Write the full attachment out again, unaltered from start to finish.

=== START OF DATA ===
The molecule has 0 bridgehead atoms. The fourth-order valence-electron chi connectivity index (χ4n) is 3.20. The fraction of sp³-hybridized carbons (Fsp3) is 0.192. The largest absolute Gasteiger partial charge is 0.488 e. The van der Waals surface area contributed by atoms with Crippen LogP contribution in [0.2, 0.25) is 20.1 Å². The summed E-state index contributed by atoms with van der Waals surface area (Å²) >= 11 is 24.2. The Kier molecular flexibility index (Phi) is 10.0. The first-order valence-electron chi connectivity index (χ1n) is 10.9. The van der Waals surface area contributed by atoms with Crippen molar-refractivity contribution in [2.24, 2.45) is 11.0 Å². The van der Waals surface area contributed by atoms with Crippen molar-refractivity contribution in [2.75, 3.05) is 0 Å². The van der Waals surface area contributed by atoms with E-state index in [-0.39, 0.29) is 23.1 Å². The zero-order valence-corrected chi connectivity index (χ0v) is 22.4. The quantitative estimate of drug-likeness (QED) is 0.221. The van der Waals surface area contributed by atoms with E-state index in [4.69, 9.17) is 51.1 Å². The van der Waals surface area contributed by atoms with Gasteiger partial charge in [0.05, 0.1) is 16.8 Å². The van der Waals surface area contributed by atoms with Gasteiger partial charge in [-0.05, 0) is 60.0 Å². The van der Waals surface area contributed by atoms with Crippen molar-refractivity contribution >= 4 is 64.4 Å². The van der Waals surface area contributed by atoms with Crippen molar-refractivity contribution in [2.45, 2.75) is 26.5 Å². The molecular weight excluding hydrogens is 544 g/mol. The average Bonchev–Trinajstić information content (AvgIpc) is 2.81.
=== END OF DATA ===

The molecule has 0 bridgehead atoms. The fourth-order valence-electron chi connectivity index (χ4n) is 3.20. The fraction of sp³-hybridized carbons (Fsp3) is 0.192. The largest absolute Gasteiger partial charge is 0.488 e. The van der Waals surface area contributed by atoms with Crippen LogP contribution in [0.2, 0.25) is 20.1 Å². The summed E-state index contributed by atoms with van der Waals surface area (Å²) >= 11 is 24.2. The Kier molecular flexibility index (Phi) is 10.0. The first-order valence-electron chi connectivity index (χ1n) is 10.9. The van der Waals surface area contributed by atoms with Crippen molar-refractivity contribution in [2.24, 2.45) is 11.0 Å². The van der Waals surface area contributed by atoms with Crippen molar-refractivity contribution in [2.75, 3.05) is 0 Å². The van der Waals surface area contributed by atoms with E-state index in [-0.39, 0.29) is 23.1 Å². The zero-order valence-corrected chi connectivity index (χ0v) is 22.4. The quantitative estimate of drug-likeness (QED) is 0.221. The van der Waals surface area contributed by atoms with E-state index in [4.69, 9.17) is 51.1 Å². The van der Waals surface area contributed by atoms with Gasteiger partial charge in [0.05, 0.1) is 16.8 Å². The van der Waals surface area contributed by atoms with Gasteiger partial charge in [-0.05, 0) is 60.0 Å². The van der Waals surface area contributed by atoms with Crippen molar-refractivity contribution >= 4 is 64.4 Å². The van der Waals surface area contributed by atoms with Crippen molar-refractivity contribution in [2.45, 2.75) is 26.5 Å². The molecular weight excluding hydrogens is 544 g/mol. The average Bonchev–Trinajstić information content (AvgIpc) is 2.81.